How do you see the economic future for Greece and the EU?

Under the current policy mix, I do not see a future for the EU. Europe is in a process of disintegration in the hands of utterly irrational policies that are boosting the centrifugal forces that are tearing the Union apart. If this breakup eventuates, then Greece will be only one of the many victims of a postmodern 1930s.


  • WOW! Let’s conquer Germany! Congrats! (Now I’ll go and read it…)

  • I think that is a corrosive thinking to think of Germany as power to be with the ability to kick out members like Greece or Portugal or for that matter anybody else from the EU or euro zone. If your thinking correlates with reality it is treason of the Greek leadership and those folks should be tried and jailed. We belong as equal member, or if not is the case, the Germans should get out, or preferably individual German states should belong as separate units not as a colossus.

    There is another moral question here. The majority of Greek people that is punished by idiotic measures have nothing to do with the case. They are completely innocent. It is immoral to collective punish the innocent.

    • Demetre,whether we argue or not with German policy,it is prooved that they can enforce it whenever they want,so it is high likely that if they decide to kick us out,it can happen.See this video of prof.Varoufakis and you will understand how the balance of power is strongly leaning towards their side: the link will take you right away to the interesting part.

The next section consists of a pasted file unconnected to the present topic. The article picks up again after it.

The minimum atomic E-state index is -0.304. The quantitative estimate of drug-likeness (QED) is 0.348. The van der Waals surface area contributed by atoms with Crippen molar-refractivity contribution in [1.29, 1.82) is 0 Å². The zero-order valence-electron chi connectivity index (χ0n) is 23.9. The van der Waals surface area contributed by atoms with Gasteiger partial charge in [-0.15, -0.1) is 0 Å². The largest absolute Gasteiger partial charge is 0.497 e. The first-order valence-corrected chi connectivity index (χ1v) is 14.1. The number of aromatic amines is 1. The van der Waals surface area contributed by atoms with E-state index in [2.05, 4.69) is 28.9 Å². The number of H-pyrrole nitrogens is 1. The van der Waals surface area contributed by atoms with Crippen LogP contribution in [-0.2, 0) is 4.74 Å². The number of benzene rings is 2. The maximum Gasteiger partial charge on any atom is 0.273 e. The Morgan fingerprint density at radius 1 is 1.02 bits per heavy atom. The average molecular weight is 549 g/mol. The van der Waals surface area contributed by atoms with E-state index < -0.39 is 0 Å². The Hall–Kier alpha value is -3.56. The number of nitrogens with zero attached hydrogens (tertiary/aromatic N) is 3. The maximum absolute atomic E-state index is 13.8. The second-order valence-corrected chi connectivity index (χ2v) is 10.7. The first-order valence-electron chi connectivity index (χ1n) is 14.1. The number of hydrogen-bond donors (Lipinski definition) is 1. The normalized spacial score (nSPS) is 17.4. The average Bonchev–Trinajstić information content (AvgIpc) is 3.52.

“There is another moral question here. The majority of Greek people that is punished by idiotic measures have nothing to do with the case. They are completely innocent. It is immoral to collective punish the innocent.”
      Ofcourse.And German citizens dont have to pay for this either.But its easier for the politicians to turn one nation against another than and keep doing their job how they wish.

  • I know this is not the main point here, but I surely very anxiously wait to see, how far your campaign will go. I do think, that it already is phenomenal what you have achieved through internet blogging, of course flanked with publishing of some books. Even though you have been banned by some TV channels and your views are not mainstream in economics, you have been influencial and your message and your modest proposal have been going viral last year. It is overall an encouraging sign for democracy, participation and influence, even outside of the old, traditional political system. One has to wish you success, even just for this dimension of your campaign.

  • At any case, Germans will not decide to kick out Greece or / and Portugal. At first, they have not the power for that . It depends of the Greek sturdiness and the political cost around the Europe and not only between peoples. As the euro currency rate will be increased, relative to US dollar, it will be harmful for economies of France, Italy, Spain ( except German industries).